Amman Travel Guide
It was a sparsely populated, mud-bound farming village before Emir Abdullah chose it to become his new capital in 1921. Amman has dramatically improved from an insignificant, dusty village to a bustling metropolis. It is a constant presence in Amman's downtown area that offers a sensory experience. The weight of history needs to be added here, unlike in many Middle Eastern cities, where Ammanis' self-reliance and intelligence prevail. The impulse behind Ammanis' dynamic self-reliance is often displacement: many people who call themselves 'Ammanis' are displaced people from other nations. Many Circassians, Iraqis, and especially Palestinians have come to the city because they either came here by choice or were forced to do so - and recently, a mixture of post-war Syrians and Libyans. Combining their unique cultures with the Bedouin culture is a challenge. Amman, in reality, hides a cluster of distinct personalities.
Brief history of Amman
Amman has been occupied for over nine thousand years, beginning with a Neolithic settlement near the Ain Ghazal spring to the northeast of the current city. In addition to being one of the most significant Neolithic settlements in the area, three times larger than contemporary Jericho, its two thousand residents produced statuettes and figurines in limestone and plaster, the earliest of their kind ever found, which are now on display at the Jordan Museum.
Amman during the Old Testament
Around 1800 BC, during the Bronze Age, the hill now known as Jabal Al Qal’a, which overlooks the central valley of Amman, was fortified for the first time. According to Genesis, the area was inhabited by giants before the thirteenth-century-BC arrival of the Ammonites, named as descendants (along with the Moabites) of the drunken seduction of Lot by his own two daughters. By 1200 BC, the citadel on Jabal Al Qal’a had been renamed Rabbath Ammon (Great City of the Ammonites). It was the capital of an amply defended area that extended from the Zarqa to the Mujib rivers.
Rabbath – or Rabbah – is mentioned many times in the Old Testament; the earliest reference, in Deuteronomy, reports that, following a victory in battle, the city had seized as booty the great iron bed of King Og, last of the giants. Later, the book of Samuel relates that, around 1000 BC, the Israelite King David sent messengers to Rabbah with condolences for the death of the Ammonite king. Unfortunately, the Ammonites suspected the messengers were spies: they shaved off half their beards, shredded their garments, and sent them home in disgrace. In response to such a profound insult, David sent his entire army against Rabbah. However, he stayed behind in Jerusalem to develop his ongoing friendship with Bathsheba, who soon became pregnant. On David’s orders, her husband Uriah was placed on the front line of battle against Rabbah and killed. David then traveled to Rabbah to aid the conquest, threw the surviving Ammonites into slavery, and returned home to marry the handily widowed Bathsheba. Their first child died, but their second, Solomon, lived to become king of Israel.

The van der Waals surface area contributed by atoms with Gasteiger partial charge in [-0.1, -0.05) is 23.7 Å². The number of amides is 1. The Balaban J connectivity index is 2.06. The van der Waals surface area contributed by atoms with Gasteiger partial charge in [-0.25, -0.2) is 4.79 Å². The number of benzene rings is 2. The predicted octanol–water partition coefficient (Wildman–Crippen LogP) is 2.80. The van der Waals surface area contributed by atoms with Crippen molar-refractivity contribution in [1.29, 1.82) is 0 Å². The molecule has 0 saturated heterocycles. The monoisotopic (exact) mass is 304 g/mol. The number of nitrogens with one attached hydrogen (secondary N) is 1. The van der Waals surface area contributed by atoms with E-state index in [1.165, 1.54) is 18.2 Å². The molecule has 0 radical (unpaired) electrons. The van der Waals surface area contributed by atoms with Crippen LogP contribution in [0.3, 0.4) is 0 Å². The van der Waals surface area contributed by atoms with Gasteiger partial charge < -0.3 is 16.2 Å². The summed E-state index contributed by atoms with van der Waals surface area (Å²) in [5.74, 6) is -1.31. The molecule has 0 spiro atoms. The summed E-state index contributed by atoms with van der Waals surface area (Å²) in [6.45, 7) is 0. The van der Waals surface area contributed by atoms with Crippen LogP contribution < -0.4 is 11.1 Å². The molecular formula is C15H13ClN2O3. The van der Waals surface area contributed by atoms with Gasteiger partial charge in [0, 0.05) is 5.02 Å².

The feud between neighbors simmered for centuries, with Israel and Judea coveting the wealth gathered from lucrative trade routes by Ammon and its southern neighbors, Moab and Edom. Without military or economic might, Israel resorted to the power of prophecy. “The days are coming,” warned Jeremiah in the sixth century BC, “that a trumpet blast of war will be heard against Rabbah of Ammon.” The city would become “a desolate heap” with fire “destroying the palaces.” In a spitting rage at the Ammonites’ celebration of the Babylonian conquest of Jerusalem in 587 BC, Ezekiel went one better, prophesying that Rabbah was to be occupied by bedouin and to become “a stable for camels.”
A map of Amman can only provide half the story because the city comprises hills. Even if distances appear short on paper, traffic and people are funneled down streets often situated on valley floors or clinging to the side of cliffs: to reach any destinations above Downtown, you will generally have to zoom up sharp slopes.